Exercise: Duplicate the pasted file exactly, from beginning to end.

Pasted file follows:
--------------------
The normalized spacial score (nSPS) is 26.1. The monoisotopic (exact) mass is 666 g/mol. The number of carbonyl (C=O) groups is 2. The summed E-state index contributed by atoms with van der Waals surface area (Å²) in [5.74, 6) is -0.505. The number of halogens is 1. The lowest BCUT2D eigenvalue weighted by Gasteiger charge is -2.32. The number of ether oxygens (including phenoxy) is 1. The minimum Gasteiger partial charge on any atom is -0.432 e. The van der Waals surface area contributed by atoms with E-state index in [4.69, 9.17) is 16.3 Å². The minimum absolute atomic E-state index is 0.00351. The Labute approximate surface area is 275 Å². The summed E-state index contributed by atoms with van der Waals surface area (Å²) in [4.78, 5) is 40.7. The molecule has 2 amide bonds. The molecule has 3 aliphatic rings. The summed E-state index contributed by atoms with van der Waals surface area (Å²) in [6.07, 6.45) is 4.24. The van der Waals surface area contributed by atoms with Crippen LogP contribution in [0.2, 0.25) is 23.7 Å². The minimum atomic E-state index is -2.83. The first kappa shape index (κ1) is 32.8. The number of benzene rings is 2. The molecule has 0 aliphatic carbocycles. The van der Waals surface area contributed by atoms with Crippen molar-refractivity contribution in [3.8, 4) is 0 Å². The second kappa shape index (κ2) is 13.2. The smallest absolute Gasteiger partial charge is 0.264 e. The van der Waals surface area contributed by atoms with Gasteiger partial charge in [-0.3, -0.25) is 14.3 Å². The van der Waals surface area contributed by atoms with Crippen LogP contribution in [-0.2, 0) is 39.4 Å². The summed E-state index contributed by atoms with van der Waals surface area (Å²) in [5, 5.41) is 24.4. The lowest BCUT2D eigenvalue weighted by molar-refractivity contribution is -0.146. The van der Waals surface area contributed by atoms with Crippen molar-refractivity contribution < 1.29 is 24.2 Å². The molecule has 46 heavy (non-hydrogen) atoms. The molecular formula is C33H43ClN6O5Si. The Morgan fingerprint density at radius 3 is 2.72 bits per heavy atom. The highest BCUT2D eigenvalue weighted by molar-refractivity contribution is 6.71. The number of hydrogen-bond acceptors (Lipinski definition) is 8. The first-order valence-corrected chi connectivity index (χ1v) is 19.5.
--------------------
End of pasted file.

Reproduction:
The normalized spacial score (nSPS) is 26.1. The monoisotopic (exact) mass is 666 g/mol. The number of carbonyl (C=O) groups is 2. The summed E-state index contributed by atoms with van der Waals surface area (Å²) in [5.74, 6) is -0.505. The number of halogens is 1. The lowest BCUT2D eigenvalue weighted by Gasteiger charge is -2.32. The number of ether oxygens (including phenoxy) is 1. The minimum Gasteiger partial charge on any atom is -0.432 e. The van der Waals surface area contributed by atoms with E-state index in [4.69, 9.17) is 16.3 Å². The minimum absolute atomic E-state index is 0.00351. The Labute approximate surface area is 275 Å². The summed E-state index contributed by atoms with van der Waals surface area (Å²) in [4.78, 5) is 40.7. The molecule has 2 amide bonds. The molecule has 3 aliphatic rings. The summed E-state index contributed by atoms with van der Waals surface area (Å²) in [6.07, 6.45) is 4.24. The van der Waals surface area contributed by atoms with Crippen LogP contribution in [0.2, 0.25) is 23.7 Å². The minimum atomic E-state index is -2.83. The first kappa shape index (κ1) is 32.8. The number of benzene rings is 2. The molecule has 0 aliphatic carbocycles. The van der Waals surface area contributed by atoms with Crippen molar-refractivity contribution in [3.8, 4) is 0 Å². The second kappa shape index (κ2) is 13.2. The smallest absolute Gasteiger partial charge is 0.264 e. The van der Waals surface area contributed by atoms with Gasteiger partial charge in [-0.3, -0.25) is 14.3 Å². The van der Waals surface area contributed by atoms with Crippen LogP contribution in [-0.2, 0) is 39.4 Å². The summed E-state index contributed by atoms with van der Waals surface area (Å²) in [5, 5.41) is 24.4. The lowest BCUT2D eigenvalue weighted by molar-refractivity contribution is -0.146. The van der Waals surface area contributed by atoms with Crippen molar-refractivity contribution < 1.29 is 24.2 Å². The molecule has 46 heavy (non-hydrogen) atoms. The molecular formula is C33H43ClN6O5Si. The Morgan fingerprint density at radius 3 is 2.72 bits per heavy atom. The highest BCUT2D eigenvalue weighted by molar-refractivity contribution is 6.71. The number of hydrogen-bond acceptors (Lipinski definition) is 8. The first-order valence-corrected chi connectivity index (χ1v) is 19.5.